Washington State Conservation Efforts
In 2018, Governor Jay Inslee issued an executive order that established the Southern Resident killer whale Task Force to assist the state in identifying, prioritizing and supporting the implementation of an action plan for the recovery of Southern Resident killer whales. Along with other government agencies and a wide range of public stakeholders, the Commission provided the Task Force with feedback on its draft report and recommendations. The Task Force released its final report with recommendations in mid-November 2018, and those recommendations were reflected in the Governor’s 2019 budget and policy priorities. The Task Force made recommendations designed to increase the availability of Chinook salmon to Southern Resident killer whales, and decrease the risk to the whales from vessels, noise and contaminants. Particularly significant recommendations included:
- Significantly increase investment in restoration and acquisition of habitat in areas where Chinook stocks most benefit Southern Resident orcas;
- Significantly increase hatchery production and programs to benefit Southern Resident orca in concert with significantly increased habitat protection and restoration measures;
- Prepare an implementation strategy to reestablish salmon runs above existing dams, increasing prey availability for Southern Resident orcas;
- Establish a stakeholder process to discuss potential breaching or removal of the lower Snake River Dams for the benefit of Southern Resident orcas;
- Determine if pinniped (harbor seal and sea lion) predation is a limiting factor for Chinook in Puget Sound and along Washington’s outer coast and evaluate potential management actions, and more effectively manage pinniped predation of salmon in the Columbia River;
- Establish a statewide “go-slow” bubble for small vessels and commercial whale watching vessels within half a nautical mile of Southern Resident orcas;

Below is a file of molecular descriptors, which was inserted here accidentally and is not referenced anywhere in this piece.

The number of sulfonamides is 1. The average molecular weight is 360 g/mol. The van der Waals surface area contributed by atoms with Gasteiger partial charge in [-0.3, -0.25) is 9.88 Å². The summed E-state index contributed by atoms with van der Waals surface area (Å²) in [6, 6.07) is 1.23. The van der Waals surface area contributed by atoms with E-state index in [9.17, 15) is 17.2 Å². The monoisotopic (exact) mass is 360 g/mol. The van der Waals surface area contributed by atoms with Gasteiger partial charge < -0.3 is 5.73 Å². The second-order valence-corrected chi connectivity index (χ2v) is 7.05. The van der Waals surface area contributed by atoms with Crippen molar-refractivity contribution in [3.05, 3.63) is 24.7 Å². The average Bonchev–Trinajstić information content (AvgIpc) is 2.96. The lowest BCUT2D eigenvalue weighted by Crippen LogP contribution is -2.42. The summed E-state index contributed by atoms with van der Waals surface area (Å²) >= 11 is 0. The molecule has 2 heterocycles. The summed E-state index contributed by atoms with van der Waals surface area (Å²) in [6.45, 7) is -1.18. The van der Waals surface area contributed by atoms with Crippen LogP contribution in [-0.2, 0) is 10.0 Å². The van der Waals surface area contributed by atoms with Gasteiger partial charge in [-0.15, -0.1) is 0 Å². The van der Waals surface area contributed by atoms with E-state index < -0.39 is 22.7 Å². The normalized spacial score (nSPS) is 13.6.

- Establish a limited-entry whale-watching permit system for commercial whale-watching vessels and commercial kayak groups in the inland waters of Washington state to increase acoustic and physical refuge opportunities for the orcas;
- Implement shipping noise-reduction initiatives and monitoring programs, coordinating with Canadian and U.S. authorities;
- Suspend viewing of Southern Resident orcas by any vessel for three to five years; and
- Prevent further use and release of toxics that could harm orcas and their prey.
In addition to Governor Inslee’s commitment to Southern Resident orca conservation in his budgets, Washington enacted five orca recovery bills into state law. For more information on the task force visit Governor Inslee’s Southern Resident Orca Whale Recovery webpage. In 2019, the Task Force issued a second report focused on the impacts of climate change and rapid population growth, in which it recommended:
- increasing funding for the implementation of salmon recovery plans;
- funding to investigate the role of pinniped predation of salmon the whale depend on;
- improving water quality for salmon in the Colombia and Snake rivers;
- increasing funding for the enforcement of vessel recommendations;
- providing funding for improve boater education;
- reducing noise and disturbance;
- updating water quality standards for pollutants most harmful to the whales;
- taking aggressive action to reduce human-caused greenhouse gas emissions; and
- increasing ability to understand, reduce, remediate and adapt to consequences of ocean acidification, and to boost the resiliency of salmon populations to climate change.